Failure Is Only the Beginning

Student-faculty summer project makes failure a virtue

by Tony Moore

Professor David Ball talking with student Colin Tripp.

In The Old Man and the Sea, Ernest Hemingway writes, "A man can be destroyed but not defeated," and if you were to look into the musings of many iconic American writers, you would see one after another applying that philosophy to their own failures and successes. The role of authorial failure, and specifically succeeding in spite of it, is at the heart of Assistant Professor of English David Ball's new book, False Starts: The Rhetoric of Failure and the Making of American Modernism, and it's a topic that has interested him for years.

At the heart of it all

"In graduate school, I was struck by how commonplace authorial expressions of the 'successful failure' were throughout American literature," he explains. "Melville famously wrote that 'failure is the true test of greatness,' and Faulkner extolled his 'splendid failure to do the impossible' as his highest achievement. These claims went beyond the clichéd 'failure is instructive' brand of optimism and spoke to a more gnawing sense of unrealized, or unrealizable, aspirations."

This summer, Ball enlisted Colin Tripp '14 to assist him in getting his manuscript through the editorial process and ready for publication. Tripp is a student of Ball's and one of the first two Dickinson students to participate in Oxford University's Visiting Student Programme at Mansfield College.

"Professor Ball taught my First-Year Seminar, and he helped my writing a ton," Tripp says of the origins of his involvement. "So when he asked me if I would be willing to do this internship with him over the summer, I was extremely happy to. It was a great chance to work with a professor closely and learn the ins and outs of academic publishing and editing. I am strongly considering a career in publishing or as an editor, and I thought this would be a fantastic way to begin."

The study of the rhetoric of failure, as Ball puts it, is particularly compelling as it expands across generations of American authors—from the American Renaissance to contemporary times. Writers such as Melville, Fitzgerald and even graphic novelist Chris Ware "push against an ethos of success peculiar to American optimism and economic determinism," he says, noting that connections the reader might not notice between otherwise disparate authors began to appear as he looked more closely. "As in my teaching, I particularly enjoy making unexpected connections between writers and ideas, and this topic allowed me to do so."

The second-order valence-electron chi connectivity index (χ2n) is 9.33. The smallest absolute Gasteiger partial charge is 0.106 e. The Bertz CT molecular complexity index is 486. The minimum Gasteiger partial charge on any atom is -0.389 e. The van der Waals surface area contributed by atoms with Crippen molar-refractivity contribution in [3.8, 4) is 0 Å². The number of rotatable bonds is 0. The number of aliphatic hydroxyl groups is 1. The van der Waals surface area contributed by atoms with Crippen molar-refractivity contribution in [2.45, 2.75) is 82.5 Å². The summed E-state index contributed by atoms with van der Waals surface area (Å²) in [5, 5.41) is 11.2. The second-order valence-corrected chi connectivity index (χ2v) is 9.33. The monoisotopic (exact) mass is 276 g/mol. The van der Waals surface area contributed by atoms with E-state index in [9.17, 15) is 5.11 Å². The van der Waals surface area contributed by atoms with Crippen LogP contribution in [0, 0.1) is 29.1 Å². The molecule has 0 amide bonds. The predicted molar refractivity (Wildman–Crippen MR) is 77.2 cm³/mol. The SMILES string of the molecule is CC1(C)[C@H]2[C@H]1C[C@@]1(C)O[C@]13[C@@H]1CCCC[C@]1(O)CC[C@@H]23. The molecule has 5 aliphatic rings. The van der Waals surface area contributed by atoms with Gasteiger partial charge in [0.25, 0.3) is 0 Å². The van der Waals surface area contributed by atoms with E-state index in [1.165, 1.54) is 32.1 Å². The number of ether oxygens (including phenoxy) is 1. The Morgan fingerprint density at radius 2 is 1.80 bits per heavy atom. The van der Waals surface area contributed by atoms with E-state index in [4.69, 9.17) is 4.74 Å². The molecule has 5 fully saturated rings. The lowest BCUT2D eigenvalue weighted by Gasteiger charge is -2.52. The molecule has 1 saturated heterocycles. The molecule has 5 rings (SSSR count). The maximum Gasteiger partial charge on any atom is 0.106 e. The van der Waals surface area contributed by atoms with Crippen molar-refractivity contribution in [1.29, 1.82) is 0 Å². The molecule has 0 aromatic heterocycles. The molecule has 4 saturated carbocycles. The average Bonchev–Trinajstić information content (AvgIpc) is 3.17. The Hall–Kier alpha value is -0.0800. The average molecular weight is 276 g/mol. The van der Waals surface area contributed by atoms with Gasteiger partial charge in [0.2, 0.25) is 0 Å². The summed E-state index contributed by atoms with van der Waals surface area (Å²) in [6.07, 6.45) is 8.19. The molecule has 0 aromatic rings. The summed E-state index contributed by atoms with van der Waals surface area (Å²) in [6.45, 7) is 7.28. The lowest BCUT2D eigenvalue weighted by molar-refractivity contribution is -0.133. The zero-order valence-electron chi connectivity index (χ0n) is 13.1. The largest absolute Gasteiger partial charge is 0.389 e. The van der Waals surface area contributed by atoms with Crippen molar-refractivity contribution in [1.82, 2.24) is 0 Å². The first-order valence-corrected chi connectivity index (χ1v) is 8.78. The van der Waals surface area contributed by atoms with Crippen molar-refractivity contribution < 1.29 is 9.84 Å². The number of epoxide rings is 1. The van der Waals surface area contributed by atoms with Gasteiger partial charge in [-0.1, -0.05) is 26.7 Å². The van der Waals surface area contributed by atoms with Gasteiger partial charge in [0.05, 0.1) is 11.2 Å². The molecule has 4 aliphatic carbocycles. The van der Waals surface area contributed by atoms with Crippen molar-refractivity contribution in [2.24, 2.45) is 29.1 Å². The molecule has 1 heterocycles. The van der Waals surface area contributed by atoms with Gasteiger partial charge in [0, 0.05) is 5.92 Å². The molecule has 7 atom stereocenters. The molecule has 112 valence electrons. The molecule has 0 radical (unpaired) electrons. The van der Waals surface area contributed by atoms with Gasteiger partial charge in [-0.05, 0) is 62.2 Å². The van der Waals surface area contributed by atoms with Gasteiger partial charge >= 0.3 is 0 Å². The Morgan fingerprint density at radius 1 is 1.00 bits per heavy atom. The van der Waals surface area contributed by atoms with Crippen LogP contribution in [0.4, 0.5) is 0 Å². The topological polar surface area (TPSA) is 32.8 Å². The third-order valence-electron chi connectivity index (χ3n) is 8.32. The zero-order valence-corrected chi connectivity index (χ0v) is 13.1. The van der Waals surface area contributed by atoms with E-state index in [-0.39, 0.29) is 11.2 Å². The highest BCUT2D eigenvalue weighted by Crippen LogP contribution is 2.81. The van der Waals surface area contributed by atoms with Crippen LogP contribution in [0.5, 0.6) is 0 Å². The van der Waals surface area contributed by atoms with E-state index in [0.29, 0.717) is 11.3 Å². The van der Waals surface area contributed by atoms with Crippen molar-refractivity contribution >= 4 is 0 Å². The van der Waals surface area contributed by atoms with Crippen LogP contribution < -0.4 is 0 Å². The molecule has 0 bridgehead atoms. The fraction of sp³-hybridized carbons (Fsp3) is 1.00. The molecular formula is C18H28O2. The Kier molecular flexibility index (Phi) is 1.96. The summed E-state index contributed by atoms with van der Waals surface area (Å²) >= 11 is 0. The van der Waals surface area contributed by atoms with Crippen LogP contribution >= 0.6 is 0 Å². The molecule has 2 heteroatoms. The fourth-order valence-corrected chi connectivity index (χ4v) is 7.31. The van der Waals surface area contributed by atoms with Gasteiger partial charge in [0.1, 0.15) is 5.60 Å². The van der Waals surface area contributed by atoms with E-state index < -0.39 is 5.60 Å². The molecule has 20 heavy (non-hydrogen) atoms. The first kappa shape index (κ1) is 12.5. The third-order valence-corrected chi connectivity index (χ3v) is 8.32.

Unglamorous but necessary

Tripp had to make connections of his own, oftentimes of a more concrete nature. "My job was to do many of the necessary, though often unglamorous, tasks that contribute to putting together a book, such as compiling an index," he begins, "which involved looking through the manuscript and finding key names and ideas so that others may later find them." His primary task, however, was more editorial in nature. "At the end of the project, I will have read the entire manuscript twice: once to make corrections and offer advice on a sentence level and a second time to check facts and quotes."

This prong of Tripp's work on the project was aimed at helping Ball make his points as needed and get the manuscript ready for a wider readership. "While my primary audience for this book will be other academics, I'm working very hard to make it approachable to a lay reader as well," Ball explains, "and Colin is my model: the advanced undergraduate reader. He's a tough critic, and he was great at indicating places where my argument isn't as clear as I'd like it to be." 

Working together to build a better book is what the project was all about, and for Ball, it's a win-win for both parties. "Faculty-student collaborations like these are one of the best parts of my job at Dickinson," he says, "and I think they make the student experience here that much more engaging."

For Further Reading

Published September 11, 2012